I believe that what prevents me from stepping in is plain old fear. The fear of exposing myself is certainly there. And each time my brain perceives a situation (actual or imagined) as threatening; it immediately activates the fight/flight/freeze response. That means that my body-mind system gets flooded with adrenaline, my heart starts beating faster to pump more blood to my arms and legs (to prepare to fight or flee depending on what my brain will assess as most effective to maximize my chances of survival), my breath becomes shallow and my reflexes become faster.

    Also, parts of my higher functioning system in the brain gets disconnected, and I literally could lose up to 50 IQ points (the English language explicitly expresses that by sayings such as "I'm losing my mind" "I am not thinking straight" etc.)

    Knowing that, I can extend compassionate understanding towards myself each and every time I choose safety, stay within my comfort zone and walk by. Yet, that is not my only option. I could actually learn to shift my relationship to fear. Rather than fully buying into it and be controlled by it, I could learn to observe it. Mindfully breathe into it. Acknowledge it to myself. Allow it to be there. NVC offers a practice to deeply connect with myself by simply asking myself two simple yet powerful and deeply compassionate questions:

    • How do I feel right now (body sensations and emotions)?

    • What matters to me around this situation?

    From that place of self-connection, I can feel the fear and choose to act from my deeper values.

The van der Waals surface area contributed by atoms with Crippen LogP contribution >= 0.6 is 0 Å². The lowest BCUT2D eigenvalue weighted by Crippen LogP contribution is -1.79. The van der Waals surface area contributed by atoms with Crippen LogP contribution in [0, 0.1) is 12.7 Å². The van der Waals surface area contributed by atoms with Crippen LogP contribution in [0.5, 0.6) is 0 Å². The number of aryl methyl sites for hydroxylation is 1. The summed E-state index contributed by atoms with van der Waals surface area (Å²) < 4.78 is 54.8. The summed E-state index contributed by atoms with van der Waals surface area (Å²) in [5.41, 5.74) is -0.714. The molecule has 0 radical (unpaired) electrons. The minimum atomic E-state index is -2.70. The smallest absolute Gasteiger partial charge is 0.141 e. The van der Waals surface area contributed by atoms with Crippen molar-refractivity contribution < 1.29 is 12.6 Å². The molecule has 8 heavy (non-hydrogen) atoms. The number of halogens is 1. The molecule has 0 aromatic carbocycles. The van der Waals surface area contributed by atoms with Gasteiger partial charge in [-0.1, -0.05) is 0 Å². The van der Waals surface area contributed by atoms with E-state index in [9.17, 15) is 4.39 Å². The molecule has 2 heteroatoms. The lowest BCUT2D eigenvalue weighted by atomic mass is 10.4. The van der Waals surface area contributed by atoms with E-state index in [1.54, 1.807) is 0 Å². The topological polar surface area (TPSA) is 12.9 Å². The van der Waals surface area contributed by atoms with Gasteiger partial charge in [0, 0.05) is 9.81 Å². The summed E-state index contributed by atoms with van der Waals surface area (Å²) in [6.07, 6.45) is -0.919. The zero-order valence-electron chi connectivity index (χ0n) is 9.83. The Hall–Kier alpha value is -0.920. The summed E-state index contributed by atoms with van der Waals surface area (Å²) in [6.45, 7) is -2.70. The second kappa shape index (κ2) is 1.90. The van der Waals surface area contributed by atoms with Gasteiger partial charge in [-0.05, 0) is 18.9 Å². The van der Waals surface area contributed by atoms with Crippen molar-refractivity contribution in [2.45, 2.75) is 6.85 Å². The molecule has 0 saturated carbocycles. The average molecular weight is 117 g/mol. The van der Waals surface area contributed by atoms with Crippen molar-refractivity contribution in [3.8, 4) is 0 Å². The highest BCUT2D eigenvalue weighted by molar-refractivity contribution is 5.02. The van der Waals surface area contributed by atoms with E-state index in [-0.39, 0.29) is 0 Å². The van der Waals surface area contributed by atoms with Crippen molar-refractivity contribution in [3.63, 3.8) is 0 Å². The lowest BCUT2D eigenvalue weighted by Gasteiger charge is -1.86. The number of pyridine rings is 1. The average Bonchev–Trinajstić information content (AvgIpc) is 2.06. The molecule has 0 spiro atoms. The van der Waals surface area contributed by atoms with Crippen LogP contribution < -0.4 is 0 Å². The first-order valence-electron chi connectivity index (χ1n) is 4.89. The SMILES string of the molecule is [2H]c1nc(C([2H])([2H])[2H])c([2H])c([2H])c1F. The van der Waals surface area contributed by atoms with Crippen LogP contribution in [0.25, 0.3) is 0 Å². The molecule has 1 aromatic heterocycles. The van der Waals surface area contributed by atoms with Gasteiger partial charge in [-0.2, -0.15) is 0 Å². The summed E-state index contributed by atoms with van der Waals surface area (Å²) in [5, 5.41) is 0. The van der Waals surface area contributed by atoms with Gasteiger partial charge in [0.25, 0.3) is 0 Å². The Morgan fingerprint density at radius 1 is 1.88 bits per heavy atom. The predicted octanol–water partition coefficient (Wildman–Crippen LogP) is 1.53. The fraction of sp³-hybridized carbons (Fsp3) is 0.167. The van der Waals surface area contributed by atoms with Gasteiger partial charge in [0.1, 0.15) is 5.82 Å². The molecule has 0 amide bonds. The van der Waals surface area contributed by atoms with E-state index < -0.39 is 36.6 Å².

Ultimately fear does not have the power to hold us back. It is an emotion, intense as it may be. Yet, we often hand over our power to fear.

    Overcoming Remaining Obstacles

    In my experience, one other obstacle that keeps me from intervening is fear of my own anger. Fear that I may say or do things I will later regret. Remember when the fight/flight response gets activated our brain goes into a reactive state with the unique purpose of ensuring our survival. So my tongue may become way faster than my self-awareness! Choice is not readily available to a hijacked brain.

    NVC teaches us that our anger is fed by our judgments, especially punitive thoughts and right/wrong mentality. For example, the other day I was hiking a mountain with my family when a father and son were close enough for us to hear their conversation. It went something like this:

    Son – "I am tired I want to stop."
    Father – "We only started 20 minutes ago. You are not allowed to be tired!"
    Son – "But I am. I want to rest. (the boy sits on a stone.)"
    Father – "Move your butt! I told you: you are not allowed to be tired! You are 11 and you did this climb last year!"